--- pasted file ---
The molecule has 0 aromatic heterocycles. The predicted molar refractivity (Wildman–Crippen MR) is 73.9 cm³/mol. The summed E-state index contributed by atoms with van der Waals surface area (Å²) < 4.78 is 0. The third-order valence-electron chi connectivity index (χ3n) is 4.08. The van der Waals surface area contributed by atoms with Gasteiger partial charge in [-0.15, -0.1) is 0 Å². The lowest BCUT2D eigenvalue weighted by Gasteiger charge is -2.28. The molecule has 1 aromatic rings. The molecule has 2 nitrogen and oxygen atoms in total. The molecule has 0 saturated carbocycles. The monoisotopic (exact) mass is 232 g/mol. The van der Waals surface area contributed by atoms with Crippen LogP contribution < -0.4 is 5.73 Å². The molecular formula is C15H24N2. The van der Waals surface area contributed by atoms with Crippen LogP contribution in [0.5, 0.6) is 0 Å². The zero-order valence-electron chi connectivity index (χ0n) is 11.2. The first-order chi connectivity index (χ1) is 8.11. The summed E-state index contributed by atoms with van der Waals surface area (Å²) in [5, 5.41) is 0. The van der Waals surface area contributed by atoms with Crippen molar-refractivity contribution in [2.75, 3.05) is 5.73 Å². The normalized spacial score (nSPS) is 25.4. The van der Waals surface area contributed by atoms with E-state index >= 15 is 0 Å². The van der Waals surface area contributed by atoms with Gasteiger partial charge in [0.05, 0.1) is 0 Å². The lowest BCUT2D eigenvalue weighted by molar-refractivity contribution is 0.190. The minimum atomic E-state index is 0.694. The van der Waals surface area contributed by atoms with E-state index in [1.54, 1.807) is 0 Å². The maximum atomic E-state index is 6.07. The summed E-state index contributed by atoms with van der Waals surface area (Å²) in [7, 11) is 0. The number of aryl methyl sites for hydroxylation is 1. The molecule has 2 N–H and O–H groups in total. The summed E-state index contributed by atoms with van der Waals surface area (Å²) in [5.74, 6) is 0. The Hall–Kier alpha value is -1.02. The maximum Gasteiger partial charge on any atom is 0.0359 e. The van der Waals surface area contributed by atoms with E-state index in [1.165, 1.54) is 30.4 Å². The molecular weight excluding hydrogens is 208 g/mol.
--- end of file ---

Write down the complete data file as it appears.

The molecule has 0 aromatic heterocycles. The predicted molar refractivity (Wildman–Crippen MR) is 73.9 cm³/mol. The summed E-state index contributed by atoms with van der Waals surface area (Å²) < 4.78 is 0. The third-order valence-electron chi connectivity index (χ3n) is 4.08. The van der Waals surface area contributed by atoms with Gasteiger partial charge in [-0.15, -0.1) is 0 Å². The lowest BCUT2D eigenvalue weighted by Gasteiger charge is -2.28. The molecule has 1 aromatic rings. The molecule has 2 nitrogen and oxygen atoms in total. The molecule has 0 saturated carbocycles. The monoisotopic (exact) mass is 232 g/mol. The van der Waals surface area contributed by atoms with Crippen LogP contribution < -0.4 is 5.73 Å². The molecular formula is C15H24N2. The van der Waals surface area contributed by atoms with Crippen LogP contribution in [0.5, 0.6) is 0 Å². The zero-order valence-electron chi connectivity index (χ0n) is 11.2. The first-order chi connectivity index (χ1) is 8.11. The summed E-state index contributed by atoms with van der Waals surface area (Å²) in [5, 5.41) is 0. The van der Waals surface area contributed by atoms with Crippen molar-refractivity contribution in [2.75, 3.05) is 5.73 Å². The normalized spacial score (nSPS) is 25.4. The van der Waals surface area contributed by atoms with E-state index >= 15 is 0 Å². The van der Waals surface area contributed by atoms with Gasteiger partial charge in [0.05, 0.1) is 0 Å². The lowest BCUT2D eigenvalue weighted by molar-refractivity contribution is 0.190. The minimum atomic E-state index is 0.694. The van der Waals surface area contributed by atoms with E-state index in [1.54, 1.807) is 0 Å². The maximum atomic E-state index is 6.07. The summed E-state index contributed by atoms with van der Waals surface area (Å²) in [7, 11) is 0. The number of aryl methyl sites for hydroxylation is 1. The molecule has 2 N–H and O–H groups in total. The summed E-state index contributed by atoms with van der Waals surface area (Å²) in [5.74, 6) is 0. The Hall–Kier alpha value is -1.02. The maximum Gasteiger partial charge on any atom is 0.0359 e. The van der Waals surface area contributed by atoms with E-state index in [1.165, 1.54) is 30.4 Å². The molecular weight excluding hydrogens is 208 g/mol.